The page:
In Brief
  • Using 100 hours of Christmas music to get the basics of a melody, a new technology called "neural karaoke" helped a computer write a Christmas song.
  • Someday, more advanced versions of the program could serve as a virtual coach for wannabe stars on X Factor, The Voice, and America’s Got Talent."

Deck the HALs

HAL, the malevolent artificial intelligence (AI) in Stanley Kubrick’s 1968 masterpiece 2001: A Space Odyssey, may be responsible for ruining the idea of AI singing/songwriting for the rest of time. One of the most confusingly terrifying and heartbreaking scenes in film history simply involves the AI singing one final song as it is being permanently shut down.

However, as we humans are typically not ones wont to learn from our past. We have recently decided to give some real AI the ability to create music. Researchers from Toronto have unleashed a new technology called “neural karaoke” to help a computer learn to write a Christmas song. The results were one part “Star Wars according to a 3 year old,” and one part Steve Buscemi’s “Howdy do, fellow kids!” It has a sprinkling of some broad stroke ideas of the holiday season, but something just isn’t right.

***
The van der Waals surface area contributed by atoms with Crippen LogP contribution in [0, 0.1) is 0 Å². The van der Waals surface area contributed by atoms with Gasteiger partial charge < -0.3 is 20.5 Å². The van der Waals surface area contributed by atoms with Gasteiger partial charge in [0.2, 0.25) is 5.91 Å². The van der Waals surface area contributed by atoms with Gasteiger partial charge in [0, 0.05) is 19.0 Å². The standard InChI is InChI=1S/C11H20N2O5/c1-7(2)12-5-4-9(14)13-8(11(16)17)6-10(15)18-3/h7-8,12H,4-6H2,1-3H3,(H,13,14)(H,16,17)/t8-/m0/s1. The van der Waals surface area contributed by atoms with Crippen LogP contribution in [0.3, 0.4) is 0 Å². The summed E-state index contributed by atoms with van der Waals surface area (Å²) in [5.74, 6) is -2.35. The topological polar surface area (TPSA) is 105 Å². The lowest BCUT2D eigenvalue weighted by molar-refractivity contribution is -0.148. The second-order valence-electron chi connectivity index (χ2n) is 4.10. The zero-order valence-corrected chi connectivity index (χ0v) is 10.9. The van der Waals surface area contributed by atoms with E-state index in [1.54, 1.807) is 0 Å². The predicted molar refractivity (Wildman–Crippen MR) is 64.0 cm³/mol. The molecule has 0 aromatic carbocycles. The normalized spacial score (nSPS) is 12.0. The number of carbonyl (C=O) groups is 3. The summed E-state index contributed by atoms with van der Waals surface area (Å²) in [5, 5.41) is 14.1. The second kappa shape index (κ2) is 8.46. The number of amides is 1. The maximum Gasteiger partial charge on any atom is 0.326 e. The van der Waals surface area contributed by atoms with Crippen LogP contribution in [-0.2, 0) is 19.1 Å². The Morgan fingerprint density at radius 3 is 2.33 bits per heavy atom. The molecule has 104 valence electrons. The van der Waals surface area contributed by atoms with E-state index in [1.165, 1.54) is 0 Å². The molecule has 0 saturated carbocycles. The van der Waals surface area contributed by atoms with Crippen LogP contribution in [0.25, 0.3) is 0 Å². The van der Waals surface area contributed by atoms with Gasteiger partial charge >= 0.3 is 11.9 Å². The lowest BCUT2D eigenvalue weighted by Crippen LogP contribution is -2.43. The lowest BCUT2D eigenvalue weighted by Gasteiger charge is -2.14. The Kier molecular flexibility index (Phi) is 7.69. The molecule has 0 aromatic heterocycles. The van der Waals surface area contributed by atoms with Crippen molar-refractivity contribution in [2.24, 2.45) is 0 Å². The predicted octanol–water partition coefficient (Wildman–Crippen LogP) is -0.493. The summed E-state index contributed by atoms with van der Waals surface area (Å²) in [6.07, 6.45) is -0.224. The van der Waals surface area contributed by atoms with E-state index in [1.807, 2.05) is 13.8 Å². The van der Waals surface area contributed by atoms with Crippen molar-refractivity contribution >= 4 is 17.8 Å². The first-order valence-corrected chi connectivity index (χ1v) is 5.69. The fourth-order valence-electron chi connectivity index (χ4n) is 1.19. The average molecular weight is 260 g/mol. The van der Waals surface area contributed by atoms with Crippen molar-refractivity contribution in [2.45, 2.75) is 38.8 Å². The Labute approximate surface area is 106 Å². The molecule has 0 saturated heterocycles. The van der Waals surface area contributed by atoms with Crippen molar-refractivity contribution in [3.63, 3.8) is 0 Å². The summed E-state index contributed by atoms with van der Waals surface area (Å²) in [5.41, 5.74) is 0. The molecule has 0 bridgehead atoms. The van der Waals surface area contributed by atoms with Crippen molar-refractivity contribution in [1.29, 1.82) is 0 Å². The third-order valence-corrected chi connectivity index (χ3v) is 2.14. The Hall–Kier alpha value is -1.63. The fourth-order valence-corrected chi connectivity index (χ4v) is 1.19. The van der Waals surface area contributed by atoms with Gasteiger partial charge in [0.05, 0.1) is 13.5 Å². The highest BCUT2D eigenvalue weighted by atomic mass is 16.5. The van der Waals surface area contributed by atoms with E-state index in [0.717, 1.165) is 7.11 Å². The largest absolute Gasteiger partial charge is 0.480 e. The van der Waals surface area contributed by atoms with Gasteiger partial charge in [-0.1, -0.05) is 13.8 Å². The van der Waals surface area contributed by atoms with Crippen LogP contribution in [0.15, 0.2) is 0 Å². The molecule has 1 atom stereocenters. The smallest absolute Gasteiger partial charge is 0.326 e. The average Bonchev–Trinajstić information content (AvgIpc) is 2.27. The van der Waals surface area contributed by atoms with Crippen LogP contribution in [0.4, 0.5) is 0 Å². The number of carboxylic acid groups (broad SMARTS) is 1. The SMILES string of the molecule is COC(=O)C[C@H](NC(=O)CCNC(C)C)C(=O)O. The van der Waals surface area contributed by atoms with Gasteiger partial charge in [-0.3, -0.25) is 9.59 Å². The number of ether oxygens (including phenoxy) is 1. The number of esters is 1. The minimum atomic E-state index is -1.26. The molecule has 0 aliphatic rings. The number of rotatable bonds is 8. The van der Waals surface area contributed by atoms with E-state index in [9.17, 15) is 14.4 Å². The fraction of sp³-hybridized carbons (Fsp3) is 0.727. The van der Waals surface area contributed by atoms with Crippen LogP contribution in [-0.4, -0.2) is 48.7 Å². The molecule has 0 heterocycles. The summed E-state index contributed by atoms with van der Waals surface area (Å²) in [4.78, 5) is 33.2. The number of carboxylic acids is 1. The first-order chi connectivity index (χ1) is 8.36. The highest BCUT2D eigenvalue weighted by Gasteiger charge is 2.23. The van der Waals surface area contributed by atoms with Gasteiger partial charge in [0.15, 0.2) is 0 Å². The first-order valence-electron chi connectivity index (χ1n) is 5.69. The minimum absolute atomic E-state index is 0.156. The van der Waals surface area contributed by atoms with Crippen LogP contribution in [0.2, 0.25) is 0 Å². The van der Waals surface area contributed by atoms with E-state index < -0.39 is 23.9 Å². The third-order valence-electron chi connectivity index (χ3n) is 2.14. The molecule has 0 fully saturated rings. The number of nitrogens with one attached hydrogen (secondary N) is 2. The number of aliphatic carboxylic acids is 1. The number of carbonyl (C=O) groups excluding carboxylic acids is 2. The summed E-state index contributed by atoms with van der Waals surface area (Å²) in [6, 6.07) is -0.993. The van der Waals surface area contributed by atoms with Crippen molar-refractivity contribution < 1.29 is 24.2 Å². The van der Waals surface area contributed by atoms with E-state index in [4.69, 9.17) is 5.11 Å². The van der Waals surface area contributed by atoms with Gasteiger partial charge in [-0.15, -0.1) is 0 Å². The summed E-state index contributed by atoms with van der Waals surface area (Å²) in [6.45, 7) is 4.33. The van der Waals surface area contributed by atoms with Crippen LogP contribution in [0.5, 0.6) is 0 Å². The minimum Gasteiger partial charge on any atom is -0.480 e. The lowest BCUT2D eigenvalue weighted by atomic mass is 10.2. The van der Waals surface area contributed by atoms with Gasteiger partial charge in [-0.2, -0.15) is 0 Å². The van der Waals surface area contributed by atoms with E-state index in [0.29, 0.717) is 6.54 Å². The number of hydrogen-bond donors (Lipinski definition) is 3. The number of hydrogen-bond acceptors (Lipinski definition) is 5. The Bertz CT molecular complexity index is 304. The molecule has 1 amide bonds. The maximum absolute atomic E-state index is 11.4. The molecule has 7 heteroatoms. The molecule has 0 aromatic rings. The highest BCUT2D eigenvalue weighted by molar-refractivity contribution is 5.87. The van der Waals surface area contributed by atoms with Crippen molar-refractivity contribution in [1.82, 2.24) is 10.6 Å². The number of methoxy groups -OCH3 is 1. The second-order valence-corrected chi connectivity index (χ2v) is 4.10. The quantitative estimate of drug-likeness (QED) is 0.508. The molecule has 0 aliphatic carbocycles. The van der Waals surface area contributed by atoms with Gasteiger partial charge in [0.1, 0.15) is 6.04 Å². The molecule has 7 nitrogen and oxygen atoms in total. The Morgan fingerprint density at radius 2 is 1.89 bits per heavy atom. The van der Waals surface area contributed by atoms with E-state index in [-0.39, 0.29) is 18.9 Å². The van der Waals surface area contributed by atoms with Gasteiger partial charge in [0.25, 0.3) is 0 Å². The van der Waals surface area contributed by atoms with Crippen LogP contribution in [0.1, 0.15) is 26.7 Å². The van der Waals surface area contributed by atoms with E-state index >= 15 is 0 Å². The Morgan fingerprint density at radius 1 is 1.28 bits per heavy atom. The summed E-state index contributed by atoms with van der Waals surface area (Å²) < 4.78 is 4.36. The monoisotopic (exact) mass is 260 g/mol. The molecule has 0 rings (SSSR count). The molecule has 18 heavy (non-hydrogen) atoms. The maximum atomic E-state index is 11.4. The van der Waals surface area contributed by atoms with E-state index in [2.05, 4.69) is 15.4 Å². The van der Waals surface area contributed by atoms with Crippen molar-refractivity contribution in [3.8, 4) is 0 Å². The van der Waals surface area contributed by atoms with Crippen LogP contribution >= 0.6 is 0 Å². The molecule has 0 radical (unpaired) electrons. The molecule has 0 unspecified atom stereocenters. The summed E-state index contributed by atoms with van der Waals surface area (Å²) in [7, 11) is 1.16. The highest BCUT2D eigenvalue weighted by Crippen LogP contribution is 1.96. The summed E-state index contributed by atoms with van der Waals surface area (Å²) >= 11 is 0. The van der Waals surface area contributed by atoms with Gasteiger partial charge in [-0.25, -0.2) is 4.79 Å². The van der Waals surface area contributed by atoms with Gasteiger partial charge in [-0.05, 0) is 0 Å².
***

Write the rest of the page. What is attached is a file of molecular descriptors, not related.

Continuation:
To all of those who desperately wondered what it would sound like if your old family computer borrowed a human suit and tried to fit in at this year’s Christmas party, your prayers have been answered.

Quick Study

As preparation to create this magnum opus, the AI listened to 100 hours of Christmas music to get the basics of a melody, to which it later added some light accompaniment. The lyrics were derived from a series of themed photographs (in which, there were apparently “lots and lots and lots of flowers”).

All jokes aside, while this may not be the most impressive instance of AI creativity on record, it is the most festive. Previous ventures in musical AI have brought us the Beatles inspired “Daddy’s Car,” as well as a musical composition in the style of Bach.

Perhaps there will be a future for non-human songwriters. Maybe this technology could even make its way onto television in the vein of Watson’s tenure on “Jeopardy!” According to the Guardian, Raquel Urtasun associate professor in machine learning and computer vision at Toronto’s computer science lab said “more advanced versions of the Toronto lab’s program might one day serve as a virtual coach for wannabe stars on X Factor, The Voice, and America’s Got Talent.”

This makes one of the lines in the song strangely prescient, “I’ve always been there for the rest of our lives.” We will see in time, but until then, let’s keep an eye on the pod bay doors.